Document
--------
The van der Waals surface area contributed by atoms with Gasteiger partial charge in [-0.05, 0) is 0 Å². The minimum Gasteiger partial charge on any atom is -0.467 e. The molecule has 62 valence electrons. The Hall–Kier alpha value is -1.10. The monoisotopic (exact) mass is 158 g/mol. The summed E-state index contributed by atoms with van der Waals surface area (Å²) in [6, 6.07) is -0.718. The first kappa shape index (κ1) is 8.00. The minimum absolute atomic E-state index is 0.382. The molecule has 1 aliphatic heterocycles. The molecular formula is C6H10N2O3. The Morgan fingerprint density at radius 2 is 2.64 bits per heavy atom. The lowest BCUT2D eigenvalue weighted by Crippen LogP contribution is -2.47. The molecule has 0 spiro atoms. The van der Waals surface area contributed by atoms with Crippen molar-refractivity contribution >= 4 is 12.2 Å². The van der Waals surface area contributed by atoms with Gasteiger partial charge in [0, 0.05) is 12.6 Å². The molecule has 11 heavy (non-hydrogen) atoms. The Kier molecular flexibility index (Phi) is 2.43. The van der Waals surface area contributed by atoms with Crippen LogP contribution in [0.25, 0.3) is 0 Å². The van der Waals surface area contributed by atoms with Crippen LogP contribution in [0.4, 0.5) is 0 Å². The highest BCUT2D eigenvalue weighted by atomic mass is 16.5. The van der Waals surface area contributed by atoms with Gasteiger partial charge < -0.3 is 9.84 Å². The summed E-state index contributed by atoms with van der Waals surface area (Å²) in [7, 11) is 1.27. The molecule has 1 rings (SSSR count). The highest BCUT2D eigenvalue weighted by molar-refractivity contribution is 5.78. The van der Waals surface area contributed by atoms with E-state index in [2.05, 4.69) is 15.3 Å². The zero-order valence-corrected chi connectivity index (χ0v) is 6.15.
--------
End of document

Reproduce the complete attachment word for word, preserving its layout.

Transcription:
The van der Waals surface area contributed by atoms with Gasteiger partial charge in [-0.05, 0) is 0 Å². The minimum Gasteiger partial charge on any atom is -0.467 e. The molecule has 62 valence electrons. The Hall–Kier alpha value is -1.10. The monoisotopic (exact) mass is 158 g/mol. The summed E-state index contributed by atoms with van der Waals surface area (Å²) in [6, 6.07) is -0.718. The first kappa shape index (κ1) is 8.00. The minimum absolute atomic E-state index is 0.382. The molecule has 1 aliphatic heterocycles. The molecular formula is C6H10N2O3. The Morgan fingerprint density at radius 2 is 2.64 bits per heavy atom. The lowest BCUT2D eigenvalue weighted by Crippen LogP contribution is -2.47. The molecule has 0 spiro atoms. The van der Waals surface area contributed by atoms with Crippen molar-refractivity contribution >= 4 is 12.2 Å². The van der Waals surface area contributed by atoms with Gasteiger partial charge in [0, 0.05) is 12.6 Å². The molecule has 11 heavy (non-hydrogen) atoms. The Kier molecular flexibility index (Phi) is 2.43. The van der Waals surface area contributed by atoms with Crippen LogP contribution in [0.25, 0.3) is 0 Å². The van der Waals surface area contributed by atoms with Crippen LogP contribution in [0.4, 0.5) is 0 Å². The highest BCUT2D eigenvalue weighted by atomic mass is 16.5. The van der Waals surface area contributed by atoms with Gasteiger partial charge < -0.3 is 9.84 Å². The summed E-state index contributed by atoms with van der Waals surface area (Å²) in [7, 11) is 1.27. The molecule has 1 rings (SSSR count). The highest BCUT2D eigenvalue weighted by molar-refractivity contribution is 5.78. The van der Waals surface area contributed by atoms with E-state index in [2.05, 4.69) is 15.3 Å². The zero-order valence-corrected chi connectivity index (χ0v) is 6.15.